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HOTSY TOTSY BURLESQUE TRIBUTE TO STEPHEN KING | After gleefully indulging in the November through December bounty of buffets, high-calorie drinks, and must-gobble baked goods, just be grateful that our recent cold snap provides a practical reason to dress in layers that camouflage the consequences of holiday gluttony. For the hard bodies of Hotsy Totsy Burlesque, however, the plate of cookies left for Santa and the leftovers in the fridge have retained their integrity. See the result of this heroic commitment to proper nutrition and exercise when the clothing comes off and the flesh is exposed — all for your viewing pleasure. That’s to be expected, of course, at any self-respecting burlesque show. But what sets this series apart is its seamless mix of skin and satire, always with a new narrative hook (popular themes have included Game of Thrones, Harry Potter, and Doctor Who). With the first show of the 2018 comes the series’ third foray into the world of horror novelist Stephen King.
The plot reads as if it’s been ripped from an undiscovered King page-turner: Squeaky-voiced Cherry Pitz (veteran comedic performer Cyndi Freeman) gets the good news that dear friend Carrie will be paying a visit. Having shaken off the shame of a high school prank to become one of her small town’s best burlesque entertainers, Carrie is determined to make it in the Big Apple — but macabre mojo seems to stick to her like pig’s blood on a prom dress. The show features a cast including Candy Apples, Cubby Hall, Fem Appeal, Matt Knife, and Rosie Cheeks — and is presided over by Cherry Pitz and Handsome Brad. “As performers and writers,” Pitz and Brad said in the guise of their “real-life” alter egos, “we have grown as a troupe and as friends and are happy to move into our 11th year. Every month you are invited to The Home For Wayward Girls and Fallen Women. The residents of the home need money to keep their hotel open, and to buy G-strings and glitter.” Other than the murder and mayhem worthy of a Stephen King novel, what could possibly go wrong?
Thurs., Jan. 11, 8pm. At The Slipper Room (167 Orchard St., at Stanton St.). For tickets ($15), visit slipperroom.com. Visit hotsytotsyburlesque.com for artist info. Upcoming show themes include Ladies of Disney (Feb.), Star Trek (March), and Westworld (April).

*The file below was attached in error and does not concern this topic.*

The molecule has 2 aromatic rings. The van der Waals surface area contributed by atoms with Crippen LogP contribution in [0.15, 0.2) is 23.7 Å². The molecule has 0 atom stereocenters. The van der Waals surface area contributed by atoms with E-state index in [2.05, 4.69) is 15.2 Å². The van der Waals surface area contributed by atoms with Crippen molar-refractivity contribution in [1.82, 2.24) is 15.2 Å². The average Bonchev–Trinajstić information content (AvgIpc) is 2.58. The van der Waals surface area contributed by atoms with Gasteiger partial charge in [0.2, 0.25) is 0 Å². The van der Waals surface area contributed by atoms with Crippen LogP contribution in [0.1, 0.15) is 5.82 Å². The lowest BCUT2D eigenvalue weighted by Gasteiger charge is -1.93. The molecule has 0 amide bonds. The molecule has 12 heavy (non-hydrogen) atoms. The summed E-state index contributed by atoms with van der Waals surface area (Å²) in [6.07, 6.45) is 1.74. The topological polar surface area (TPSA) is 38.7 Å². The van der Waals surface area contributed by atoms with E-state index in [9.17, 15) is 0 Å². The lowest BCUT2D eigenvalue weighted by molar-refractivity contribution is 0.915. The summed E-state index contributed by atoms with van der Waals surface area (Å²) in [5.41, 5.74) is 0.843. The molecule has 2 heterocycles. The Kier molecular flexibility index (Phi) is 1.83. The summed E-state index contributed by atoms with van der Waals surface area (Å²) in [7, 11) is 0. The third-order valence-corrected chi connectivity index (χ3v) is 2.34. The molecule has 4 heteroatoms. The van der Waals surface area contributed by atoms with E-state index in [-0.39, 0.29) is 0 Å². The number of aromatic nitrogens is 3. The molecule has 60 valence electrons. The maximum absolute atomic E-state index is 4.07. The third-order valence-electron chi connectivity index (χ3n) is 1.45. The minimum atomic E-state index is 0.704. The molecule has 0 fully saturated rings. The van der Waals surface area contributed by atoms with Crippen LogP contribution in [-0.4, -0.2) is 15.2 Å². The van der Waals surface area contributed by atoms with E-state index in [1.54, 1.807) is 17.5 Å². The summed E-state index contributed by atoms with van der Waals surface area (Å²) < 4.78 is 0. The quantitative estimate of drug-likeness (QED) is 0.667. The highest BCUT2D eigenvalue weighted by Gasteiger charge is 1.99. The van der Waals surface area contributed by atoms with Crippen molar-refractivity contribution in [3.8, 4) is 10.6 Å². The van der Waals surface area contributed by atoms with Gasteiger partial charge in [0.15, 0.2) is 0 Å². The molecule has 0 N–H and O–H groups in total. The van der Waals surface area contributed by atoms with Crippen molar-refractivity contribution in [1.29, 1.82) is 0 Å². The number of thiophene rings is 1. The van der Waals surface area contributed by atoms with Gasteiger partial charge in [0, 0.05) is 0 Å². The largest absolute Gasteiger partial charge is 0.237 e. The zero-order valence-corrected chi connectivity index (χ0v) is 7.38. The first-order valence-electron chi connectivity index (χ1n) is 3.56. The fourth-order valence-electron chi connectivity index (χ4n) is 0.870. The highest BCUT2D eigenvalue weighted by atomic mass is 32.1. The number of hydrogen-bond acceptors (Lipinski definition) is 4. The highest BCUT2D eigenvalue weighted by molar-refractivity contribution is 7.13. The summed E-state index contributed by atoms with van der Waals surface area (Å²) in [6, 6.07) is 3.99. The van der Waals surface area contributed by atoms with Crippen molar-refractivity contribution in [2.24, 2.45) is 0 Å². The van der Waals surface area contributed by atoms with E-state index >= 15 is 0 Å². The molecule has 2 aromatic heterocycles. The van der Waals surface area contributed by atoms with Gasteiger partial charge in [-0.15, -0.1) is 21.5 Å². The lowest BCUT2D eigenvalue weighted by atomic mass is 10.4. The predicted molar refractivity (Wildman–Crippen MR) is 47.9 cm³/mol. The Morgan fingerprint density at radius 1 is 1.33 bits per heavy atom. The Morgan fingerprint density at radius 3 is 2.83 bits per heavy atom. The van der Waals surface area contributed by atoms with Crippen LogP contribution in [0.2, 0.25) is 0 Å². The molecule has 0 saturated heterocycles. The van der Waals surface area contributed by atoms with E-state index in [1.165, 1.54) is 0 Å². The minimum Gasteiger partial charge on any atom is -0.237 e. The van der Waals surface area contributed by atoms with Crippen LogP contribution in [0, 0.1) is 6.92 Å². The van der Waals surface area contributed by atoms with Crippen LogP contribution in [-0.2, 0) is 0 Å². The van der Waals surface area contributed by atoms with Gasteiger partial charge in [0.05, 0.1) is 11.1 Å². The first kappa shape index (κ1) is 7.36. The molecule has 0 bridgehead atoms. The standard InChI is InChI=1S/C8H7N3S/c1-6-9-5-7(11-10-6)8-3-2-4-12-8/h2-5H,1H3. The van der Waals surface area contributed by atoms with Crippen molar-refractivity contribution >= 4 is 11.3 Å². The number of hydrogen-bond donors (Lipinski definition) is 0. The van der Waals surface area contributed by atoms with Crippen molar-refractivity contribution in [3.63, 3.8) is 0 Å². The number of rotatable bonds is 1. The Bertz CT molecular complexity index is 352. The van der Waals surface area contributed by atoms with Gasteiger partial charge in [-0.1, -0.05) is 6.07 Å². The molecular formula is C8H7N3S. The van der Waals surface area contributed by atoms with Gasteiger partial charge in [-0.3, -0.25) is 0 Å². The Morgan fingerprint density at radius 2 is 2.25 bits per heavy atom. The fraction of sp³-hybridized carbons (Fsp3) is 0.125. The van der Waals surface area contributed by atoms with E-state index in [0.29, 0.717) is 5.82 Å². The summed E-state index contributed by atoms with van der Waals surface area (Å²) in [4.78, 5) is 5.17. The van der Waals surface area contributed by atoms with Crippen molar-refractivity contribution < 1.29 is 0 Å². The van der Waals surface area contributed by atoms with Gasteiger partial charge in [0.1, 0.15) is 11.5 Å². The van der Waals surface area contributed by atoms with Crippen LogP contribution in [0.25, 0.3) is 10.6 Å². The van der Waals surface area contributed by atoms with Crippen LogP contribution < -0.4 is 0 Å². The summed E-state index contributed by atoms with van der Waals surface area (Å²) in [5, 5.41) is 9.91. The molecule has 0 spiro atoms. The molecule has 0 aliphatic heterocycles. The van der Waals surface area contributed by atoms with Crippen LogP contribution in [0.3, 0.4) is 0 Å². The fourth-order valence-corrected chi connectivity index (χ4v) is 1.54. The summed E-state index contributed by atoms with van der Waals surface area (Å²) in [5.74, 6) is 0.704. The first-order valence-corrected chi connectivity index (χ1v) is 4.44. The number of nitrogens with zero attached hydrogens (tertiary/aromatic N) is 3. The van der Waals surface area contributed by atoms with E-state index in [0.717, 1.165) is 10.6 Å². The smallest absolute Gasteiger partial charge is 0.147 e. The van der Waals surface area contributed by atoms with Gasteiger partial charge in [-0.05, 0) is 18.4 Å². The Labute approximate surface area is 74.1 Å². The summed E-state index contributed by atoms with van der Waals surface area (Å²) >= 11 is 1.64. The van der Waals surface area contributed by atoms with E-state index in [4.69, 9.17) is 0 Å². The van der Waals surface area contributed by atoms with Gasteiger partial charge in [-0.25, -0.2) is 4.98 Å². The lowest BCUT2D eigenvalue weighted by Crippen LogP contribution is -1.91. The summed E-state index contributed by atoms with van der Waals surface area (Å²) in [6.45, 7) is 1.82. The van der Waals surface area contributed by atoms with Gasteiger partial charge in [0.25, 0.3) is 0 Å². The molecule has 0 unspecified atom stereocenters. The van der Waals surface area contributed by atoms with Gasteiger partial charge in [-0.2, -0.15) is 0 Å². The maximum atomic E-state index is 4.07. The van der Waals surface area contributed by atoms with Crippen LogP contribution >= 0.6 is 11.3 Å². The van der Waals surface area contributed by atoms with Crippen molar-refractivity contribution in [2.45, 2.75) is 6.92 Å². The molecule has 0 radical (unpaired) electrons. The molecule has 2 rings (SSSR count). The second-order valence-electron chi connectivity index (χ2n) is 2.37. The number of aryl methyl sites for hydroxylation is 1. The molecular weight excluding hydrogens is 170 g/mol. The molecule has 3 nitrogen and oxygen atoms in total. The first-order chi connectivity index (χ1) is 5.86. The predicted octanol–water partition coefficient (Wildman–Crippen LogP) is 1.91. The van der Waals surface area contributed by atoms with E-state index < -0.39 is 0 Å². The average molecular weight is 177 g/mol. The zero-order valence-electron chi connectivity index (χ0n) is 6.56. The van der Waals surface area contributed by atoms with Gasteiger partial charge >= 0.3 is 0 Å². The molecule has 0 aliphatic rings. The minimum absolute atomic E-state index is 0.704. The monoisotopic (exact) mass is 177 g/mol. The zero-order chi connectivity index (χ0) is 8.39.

BRAINS AND WITS AT CAVEAT | We’ve all heard the one about the priest, minister, and rabbi who walk into a bar — or at least we’re familiar with the set-up. But what about the recovering theoretical physicist, the renegade museum tour guide, and the one-time Moth StorySlam champion? They walked into a room, saw the potential for something different, and came up with a buzz-worthy slogan: “Join us for drinks and go home smarter.” Since then, Caveat has carved a niche for its highly intelligent, alcohol-friendly series of science talks, storytelling, concerts, trivia competitions and live recorded podcasts, most of them in the awesomely affordable $10-$20 range (with $8-a-glass beers, wine around $10, and grub from $3-$12).
Coming up on Fri., Jan. 5 at 6pm, the “Drink ‘n’ Draw Brains” event is everything it sounds like. “Attending neurosurgeon” Anna Kasdan will give you the lowdown on what each part of the brain does, as you use that “creative” part of the noggin’ to draw the (real!) cranium-based tenant on display. A friendly neighborhood art teacher gives you tips (including, one supposes, how to compensate for your increasingly poor motor skills as the drinks flow). Feel free to bring drawing supplies, but know that the bare basics (pens and blank paper) will be provided. This event is free with advance RSVP, and $5 at the door. Then, on Sun., Jan. 7 at 6:30pm ($12 tickets), “Harmon Leon Infiltrates Trump’s America” has the razor-sharp, media-surfing cultural critic (and author of “Meet the Deplorables”) taking you on a trip through his investigative infiltration of extremist groups.
Serious enough to be grim but smart enough to be goofy, Leon told us this upcoming gig’s main song “is called ‘Terrorist Love Hummus.’ It fits in with a story about an anti-Muslim hate group I infiltrated… The crux of the song is that during the Iraq War, the US government would track the sale of hummus at grocery stores because they came to the astute conclusion that terrorist love hummus — and if they followed the trail of hummus they would find some terrorists; because terrorists, as we all know, love hummus.”
Caveat is located at 21 Clinton St. (at E. Houston St.). For info, visit caveat.nyc.
—BY SCOTT STIFFLER